…So far, we have had an upside down process: a grant application for a device before a community decision to seek one, an agency drafting policy after the money is in hand rather than a legislative body doing so before, all before consideration of alternatives.

Some say I’m making “much ado about nothing.” I disagree, and I think after tonight many of you will as well. A decision to subject ourselves to automated surveillance ought to be a very, very hard decision, not an easy one. I think it moots the 4th Amendment and chills freedom of speech and of assembly — especially in a permissive legal environment where we will have little control or even knowledge of how that surveillance is expanded, reused, or shared with federal agencies armed with “National Security Letters.” Even if approved — as I personally hope it will not be — hard questions would remain: when and where to deploy it, which wanted tag databases to download, what kind of safeguards to set up and who will run them, what penalties to impose if those safeguards are violated.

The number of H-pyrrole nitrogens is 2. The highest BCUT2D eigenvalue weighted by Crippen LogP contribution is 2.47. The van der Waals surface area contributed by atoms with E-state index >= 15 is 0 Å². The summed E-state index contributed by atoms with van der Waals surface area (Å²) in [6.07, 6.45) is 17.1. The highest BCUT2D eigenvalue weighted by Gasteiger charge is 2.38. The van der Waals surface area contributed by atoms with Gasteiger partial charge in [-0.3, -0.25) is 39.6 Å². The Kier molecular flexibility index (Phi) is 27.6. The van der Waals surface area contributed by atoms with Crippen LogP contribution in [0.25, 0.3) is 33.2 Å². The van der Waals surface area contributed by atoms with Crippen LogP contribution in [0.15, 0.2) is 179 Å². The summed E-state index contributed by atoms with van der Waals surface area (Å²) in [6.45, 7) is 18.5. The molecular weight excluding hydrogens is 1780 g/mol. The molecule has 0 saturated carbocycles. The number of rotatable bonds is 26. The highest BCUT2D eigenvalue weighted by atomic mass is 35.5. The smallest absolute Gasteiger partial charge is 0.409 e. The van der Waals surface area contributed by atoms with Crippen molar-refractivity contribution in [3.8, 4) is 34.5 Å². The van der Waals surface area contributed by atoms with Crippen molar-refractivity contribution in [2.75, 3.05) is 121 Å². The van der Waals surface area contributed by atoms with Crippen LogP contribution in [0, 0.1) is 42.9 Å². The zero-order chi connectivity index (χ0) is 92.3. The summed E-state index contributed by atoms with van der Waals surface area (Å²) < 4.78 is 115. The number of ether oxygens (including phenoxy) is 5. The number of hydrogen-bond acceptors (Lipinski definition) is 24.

We in Takoma Park do not need to look to what’s merely permissible to police departments. We can also say how we want our community to be, and what safeguards on our rights we will insist on.

The forum produced a few new points of specific information from my perspective.  First, Captain Coursey noted that the city attorney was looking into the question of whether data collected in this fashion could be compelled to be divulged to other agencies.

Second, Chief Ricucci and Captain Coursey appeared to me to be saying that (a) the grant application did not request funding for so-called “back office” hardware and software that would facilitate the reanalysis of stored data, and (b) that they were thereby saying they did not envision doing so.

While that was comforting to me, Captain Coursey also clearly wanted the door kept open for that, pleading for no “rush to judgment” on that score.  Also, the lack of dedicated funding for storage isn’t all that telling.  As the TPPD’s own press release last December stated, “50,000 and 60,000 plate reads equal one gigabyte of hard drive space.” Assuming the interface with the squad car device can be bridged, off-the-shelf PCs could store millions of images; assuming the scanned image tag/time/location records can be downloaded as well, even more simple data records could be stored.  The software requirements are probably not insurmountable either; a simple file/directory system might do, or records could be stored in a conventional database.